In other words, when there is a recession, fiscal and monetary stimulus is the way to preserve labor supply, and austerity is the way to destroy it. But if you refuse to accept the logic of aggregate demand, as Mitchell did back in the very pit of the Great Recession, you’re stuck arguing that soup kitchens caused the Great Depression.
The international context presents an even more obvious problem. The conservative account of anti-poverty programs straightforwardly implies that the larger the welfare state, the lower the labor force participation rate (that is, the fraction of people who are working or actively looking for a job). If people don’t have to work due to generous government benefits, then they won’t work.
This doesn’t remotely comport with the evidence. In point of fact, by developed world standards, the U.S. welfare state is extremely stingy and our labor force participation rate is quite low. Take Sweden, for instance. It boasts the welfare benefits of Ayn Rand’s deepest nightmares: universal health and dental insurance, 480 days of paid parental leave per child, a monthly child benefit of about $120 up through age 16, two weeks sick leave, government pension at age 65, and so on.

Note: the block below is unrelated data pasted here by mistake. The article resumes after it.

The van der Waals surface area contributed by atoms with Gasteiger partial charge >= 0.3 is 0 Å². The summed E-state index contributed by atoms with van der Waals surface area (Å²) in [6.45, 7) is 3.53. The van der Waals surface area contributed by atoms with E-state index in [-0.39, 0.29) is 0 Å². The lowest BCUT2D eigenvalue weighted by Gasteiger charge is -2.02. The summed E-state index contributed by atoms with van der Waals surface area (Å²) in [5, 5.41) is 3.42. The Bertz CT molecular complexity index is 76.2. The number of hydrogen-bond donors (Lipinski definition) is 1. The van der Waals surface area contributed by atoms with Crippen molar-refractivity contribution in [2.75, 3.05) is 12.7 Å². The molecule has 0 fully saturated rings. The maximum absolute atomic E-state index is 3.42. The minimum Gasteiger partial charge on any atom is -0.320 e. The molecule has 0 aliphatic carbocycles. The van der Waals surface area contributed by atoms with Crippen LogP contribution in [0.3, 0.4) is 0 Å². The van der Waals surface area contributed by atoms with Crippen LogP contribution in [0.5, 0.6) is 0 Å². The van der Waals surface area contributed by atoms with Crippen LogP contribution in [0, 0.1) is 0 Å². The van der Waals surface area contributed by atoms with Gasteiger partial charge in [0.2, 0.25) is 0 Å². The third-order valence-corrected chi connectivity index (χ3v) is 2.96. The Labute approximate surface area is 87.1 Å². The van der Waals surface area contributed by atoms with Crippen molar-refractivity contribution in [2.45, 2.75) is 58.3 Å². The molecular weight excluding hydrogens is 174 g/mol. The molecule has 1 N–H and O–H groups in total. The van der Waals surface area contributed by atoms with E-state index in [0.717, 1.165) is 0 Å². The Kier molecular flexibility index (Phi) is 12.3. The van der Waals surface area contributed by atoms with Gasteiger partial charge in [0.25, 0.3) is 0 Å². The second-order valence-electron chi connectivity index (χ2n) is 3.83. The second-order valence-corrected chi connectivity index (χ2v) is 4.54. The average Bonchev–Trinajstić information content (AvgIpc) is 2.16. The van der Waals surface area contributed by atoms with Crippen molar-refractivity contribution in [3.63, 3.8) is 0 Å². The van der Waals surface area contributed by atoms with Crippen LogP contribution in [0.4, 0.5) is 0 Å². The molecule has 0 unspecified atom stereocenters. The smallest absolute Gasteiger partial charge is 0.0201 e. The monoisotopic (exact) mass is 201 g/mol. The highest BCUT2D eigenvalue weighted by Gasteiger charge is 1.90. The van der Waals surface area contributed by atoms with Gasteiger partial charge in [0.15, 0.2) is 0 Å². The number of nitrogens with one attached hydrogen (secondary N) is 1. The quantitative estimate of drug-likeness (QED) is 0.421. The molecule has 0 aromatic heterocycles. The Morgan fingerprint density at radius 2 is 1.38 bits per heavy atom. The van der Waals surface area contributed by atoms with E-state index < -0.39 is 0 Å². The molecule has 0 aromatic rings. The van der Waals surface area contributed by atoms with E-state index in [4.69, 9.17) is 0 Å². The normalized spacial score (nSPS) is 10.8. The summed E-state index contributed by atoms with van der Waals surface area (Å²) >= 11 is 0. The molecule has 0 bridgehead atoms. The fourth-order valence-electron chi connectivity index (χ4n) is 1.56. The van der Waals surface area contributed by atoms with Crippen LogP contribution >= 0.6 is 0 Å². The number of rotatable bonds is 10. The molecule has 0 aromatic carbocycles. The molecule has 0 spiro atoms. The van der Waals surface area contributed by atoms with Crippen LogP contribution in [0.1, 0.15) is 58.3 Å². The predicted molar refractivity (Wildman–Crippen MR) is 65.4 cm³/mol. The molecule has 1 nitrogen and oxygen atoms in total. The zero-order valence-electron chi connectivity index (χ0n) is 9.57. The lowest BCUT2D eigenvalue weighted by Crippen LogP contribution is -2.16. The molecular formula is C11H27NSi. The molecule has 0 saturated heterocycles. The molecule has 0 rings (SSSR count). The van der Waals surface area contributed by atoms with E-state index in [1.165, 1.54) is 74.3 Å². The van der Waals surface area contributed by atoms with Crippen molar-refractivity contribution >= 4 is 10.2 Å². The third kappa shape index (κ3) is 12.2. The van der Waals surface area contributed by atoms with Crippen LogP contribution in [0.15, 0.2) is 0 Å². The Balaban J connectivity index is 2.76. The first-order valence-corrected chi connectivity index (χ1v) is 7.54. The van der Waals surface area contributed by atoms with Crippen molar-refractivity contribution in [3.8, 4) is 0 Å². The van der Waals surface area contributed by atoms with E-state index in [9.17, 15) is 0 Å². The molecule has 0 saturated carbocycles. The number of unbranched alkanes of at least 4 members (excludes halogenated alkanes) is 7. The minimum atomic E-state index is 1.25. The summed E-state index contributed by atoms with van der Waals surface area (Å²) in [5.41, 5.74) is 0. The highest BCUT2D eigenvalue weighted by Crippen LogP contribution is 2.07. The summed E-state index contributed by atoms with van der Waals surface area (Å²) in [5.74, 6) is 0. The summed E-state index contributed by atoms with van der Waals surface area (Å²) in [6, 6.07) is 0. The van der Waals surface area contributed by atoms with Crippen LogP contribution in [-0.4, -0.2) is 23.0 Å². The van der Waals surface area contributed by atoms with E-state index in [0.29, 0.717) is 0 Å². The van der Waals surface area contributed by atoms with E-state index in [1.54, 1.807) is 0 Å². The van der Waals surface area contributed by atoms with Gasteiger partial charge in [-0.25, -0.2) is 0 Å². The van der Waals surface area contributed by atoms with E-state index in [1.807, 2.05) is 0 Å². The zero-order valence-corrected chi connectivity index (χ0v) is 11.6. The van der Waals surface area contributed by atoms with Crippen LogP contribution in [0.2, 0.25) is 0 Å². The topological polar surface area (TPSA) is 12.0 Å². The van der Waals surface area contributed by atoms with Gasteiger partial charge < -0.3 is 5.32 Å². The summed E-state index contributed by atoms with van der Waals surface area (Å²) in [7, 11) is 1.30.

Overall, if we look just at market incomes, then Sweden has about the same market poverty rate as the U.S. — but its welfare benefits cut the actual poverty rate down to half that of the U.S. That’s the scale of transfers we’re talking about, and other Nordic nations do even better. Yet Sweden’s labor force participation rate was 64.1 percent as of two years ago, more than a percentage point better than the U.S. rate, which has been hovering below 63 percent for the last couple years.
Again, at some point there has to be a trade-off between work and output. In decades previous, the U.S. beat European nations in labor force participation, because those nations chose relatively more free time as they became richer, instead of maniacally ratcheting up GDP for its own sake.
But correct macroeconomic policy also matters a great deal. If there is a catastrophic collapse in aggregate demand that is not fixed for years and years, that’s also going to burn up labor supply — in a way that is both cruel and pointless.
By: Ryan Cooper, The Week, April 28, 2015